First Drive: Volkswagen Touareg 3.0 V6 TDI BlueMotion Tech R Line 5dr Tip Auto Reviews 2023 | Top Gear
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First Drive

First Drive: Volkswagen Touareg 3.0 V6 TDI BlueMotion Tech R Line 5dr Tip Auto

£47,675 when new
Published: 09 Dec 2014


  • BHP


  • 0-62


  • CO2


  • Max Speed


Another blink-and-you'll-miss-it VW facelift?

Yes, but actually quite a successful one for the VW Touareg, we think. Wolfsburg's big ol' luxury tank has emerged from its mid-life refresh with sharper-edged lights (bi-xenons with smart LED running elements are standard up front) and redrawn bumpers with slimmer, wider grilles.

The idea is to make the Touareg look bigger, more imposing, and more expensive. It works - a bit too well, actually. Judging by the reaction to our chrome-festooned test car around London, some other road-users judge believe VW has overdone it on the ostentation front. Terribly nice of them to ‘wave', though.

The Touareg's not that offensive though, is it?

Not so much. Underneath, it shares its skeleton with the much more divisive Porsche Cayenne, but aims to offer similar five-seater accommodation and a 580-litre boot, allied with more comfort-focused set-up. It's also massively cheaper than the Porsche, and the equivalent BMW X5 or Mercedes ML (soon to be GLE).

The Touareg starts at £43,000 for the 201bhp V6 turbodiesel, but for this higher-powered 258bhp R-line version, you'll need £47,500. At the time of writing, VW has lopped £5000 off the price of all Touaregs. If one's on your shopping list, chop-chop.

More power, you say?

VW's powertrain magicians have unlocked a 17bhp power bump over the pre-facelift Touareg, meaning it'll hit 62mph in 7.3 seconds and 140mph. However, thanks to a friction-reducing ‘decoupling' system that disconnects the engine from the transmission when you're coasting, to erase engine braking, fuel efficiency is up from 39.2mpg to 42.8mpg.

Unlike its Mercedes or BMW rivals, VW doesn't offer a basic four-cylinder Touareg, so at 174g/km it's far from being the cleanest member of the class CO2-wise. Though if you're buying a two-tonne 4x4, we suspect carbon emissions are unlikely to be disturbing your sleep.

How does it drive?

Much as before. The Touareg errs towards the relaxing, idiot-proof side of SUV motoring against the more focused Range Rover Sport and X5. A Cayenne would leave it for dead on the North Circular, yet alone a North Yorkshire Moors B-road, but somehow that's not a disappointment.

Instead you leave the eight-speed automatic gearbox to politely shuffle between cogs, embrace the prodigious 479lb ft of torque, and marvel at how a 2200kg behemoth is as easy to pilot as a Polo. Except it's quieter, comfier and faster - and better off-road. And so it should be, for nigh-on fifty grand.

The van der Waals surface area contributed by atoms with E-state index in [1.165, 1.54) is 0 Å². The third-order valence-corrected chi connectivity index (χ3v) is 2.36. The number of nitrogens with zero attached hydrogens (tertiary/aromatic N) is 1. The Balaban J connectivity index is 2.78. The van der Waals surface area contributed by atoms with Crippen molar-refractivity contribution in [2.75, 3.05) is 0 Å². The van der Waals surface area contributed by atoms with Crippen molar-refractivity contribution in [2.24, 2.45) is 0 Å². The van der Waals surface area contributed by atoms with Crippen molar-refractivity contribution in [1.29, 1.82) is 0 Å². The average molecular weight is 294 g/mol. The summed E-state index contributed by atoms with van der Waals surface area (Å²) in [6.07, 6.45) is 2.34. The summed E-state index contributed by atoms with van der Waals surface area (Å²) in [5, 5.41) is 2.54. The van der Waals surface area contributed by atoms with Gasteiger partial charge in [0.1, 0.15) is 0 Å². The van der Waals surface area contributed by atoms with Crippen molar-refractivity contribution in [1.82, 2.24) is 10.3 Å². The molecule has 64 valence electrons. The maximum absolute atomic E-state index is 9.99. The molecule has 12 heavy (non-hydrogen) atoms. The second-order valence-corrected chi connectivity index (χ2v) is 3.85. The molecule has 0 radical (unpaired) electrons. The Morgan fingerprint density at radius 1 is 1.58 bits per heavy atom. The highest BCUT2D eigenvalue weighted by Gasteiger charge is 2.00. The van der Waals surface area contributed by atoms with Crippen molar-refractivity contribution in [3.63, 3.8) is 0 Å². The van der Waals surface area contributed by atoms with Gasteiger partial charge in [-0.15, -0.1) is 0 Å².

So it'll manage off-road?

Like its Porsche cousin, the Touareg can be a flipping accomplished off-roader - but if you're so inclined, you have to be spec-sensitive. Our test car got a simple on road/off-road switch that toggles ESP settings and whathaveyou. It's surely destined to be the least-used piece of car switchgear this side of an Audi Q7's indicator stalk.

To really unlock the mud-plugging potential, there's the ‘Escape' model, which gets the full compliment of underbody shields, adjustable suspension and locking differential cleverness.

Seems like quite a handy all-rounder?

There's more. Although it's not in the first flush of youth, the Touareg's cabin is a paragon of ergonomics. The standard-fit eight-inch touchscreen is better many younger rivals' efforts - take note, Land Rover - it's a cinch to use on the move, and snappy in operation.

Besides the media screen, the cabin's general control layout is so logical, you wonder why any carmaker that borrowed a Touareg for benchmarking opted to try something different. Sure, that means there's nothing in the way of surprise and delight - even the new knurled knobs and buttons aren't as funky as the old car's shiny bits - but in terms of maturity, the Touareg is way up there.

What don't you like?

The standard-fit electric tailgate beeps like a microwave when it's on the move, and there's no seven-seat option, which means you've got to be an awfully dedicated fan of extra ride height not to just go and buy an equally capable, cheaper and better-driving Passat wagon.

And while the ride is well-controlled above, say, 25mph, slow-speed maneuvering - or even crawling in traffic - causes this weighty car to lurch a little on its springs.

Doesn't sound like a dealbreaker...

It isn't. The Touareg really is still the Golf of SUVs. Not outlandish, nor the most entertaining to drive. But as an inoffensive, high-quality all-rounder, you just know it'd do its duty every day you asked it to.

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